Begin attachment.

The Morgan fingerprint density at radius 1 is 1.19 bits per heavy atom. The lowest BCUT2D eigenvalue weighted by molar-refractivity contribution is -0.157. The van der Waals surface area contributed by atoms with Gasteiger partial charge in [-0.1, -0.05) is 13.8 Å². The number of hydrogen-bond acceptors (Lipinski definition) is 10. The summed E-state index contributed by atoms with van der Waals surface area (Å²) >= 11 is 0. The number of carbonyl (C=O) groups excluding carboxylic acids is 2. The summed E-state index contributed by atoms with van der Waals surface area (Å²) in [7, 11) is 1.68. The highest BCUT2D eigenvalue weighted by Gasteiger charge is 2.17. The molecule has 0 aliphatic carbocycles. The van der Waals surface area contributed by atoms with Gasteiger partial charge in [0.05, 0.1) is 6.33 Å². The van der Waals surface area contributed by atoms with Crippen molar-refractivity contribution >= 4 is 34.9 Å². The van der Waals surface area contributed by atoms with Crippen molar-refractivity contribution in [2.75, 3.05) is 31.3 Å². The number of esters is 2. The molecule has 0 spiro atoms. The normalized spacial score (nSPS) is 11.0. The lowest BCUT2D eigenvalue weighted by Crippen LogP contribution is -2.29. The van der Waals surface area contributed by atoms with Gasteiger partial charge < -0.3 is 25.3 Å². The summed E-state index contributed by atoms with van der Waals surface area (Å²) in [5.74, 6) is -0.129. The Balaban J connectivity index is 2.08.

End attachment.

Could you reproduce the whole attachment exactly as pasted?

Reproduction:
The Morgan fingerprint density at radius 1 is 1.19 bits per heavy atom. The lowest BCUT2D eigenvalue weighted by molar-refractivity contribution is -0.157. The van der Waals surface area contributed by atoms with Gasteiger partial charge in [-0.1, -0.05) is 13.8 Å². The number of hydrogen-bond acceptors (Lipinski definition) is 10. The summed E-state index contributed by atoms with van der Waals surface area (Å²) >= 11 is 0. The number of carbonyl (C=O) groups excluding carboxylic acids is 2. The summed E-state index contributed by atoms with van der Waals surface area (Å²) in [7, 11) is 1.68. The highest BCUT2D eigenvalue weighted by Gasteiger charge is 2.17. The molecule has 0 aliphatic carbocycles. The van der Waals surface area contributed by atoms with Gasteiger partial charge in [0.05, 0.1) is 6.33 Å². The van der Waals surface area contributed by atoms with Crippen molar-refractivity contribution >= 4 is 34.9 Å². The van der Waals surface area contributed by atoms with Crippen molar-refractivity contribution in [2.75, 3.05) is 31.3 Å². The number of esters is 2. The molecule has 0 spiro atoms. The normalized spacial score (nSPS) is 11.0. The lowest BCUT2D eigenvalue weighted by Crippen LogP contribution is -2.29. The van der Waals surface area contributed by atoms with Gasteiger partial charge < -0.3 is 25.3 Å². The summed E-state index contributed by atoms with van der Waals surface area (Å²) in [5.74, 6) is -0.129. The Balaban J connectivity index is 2.08.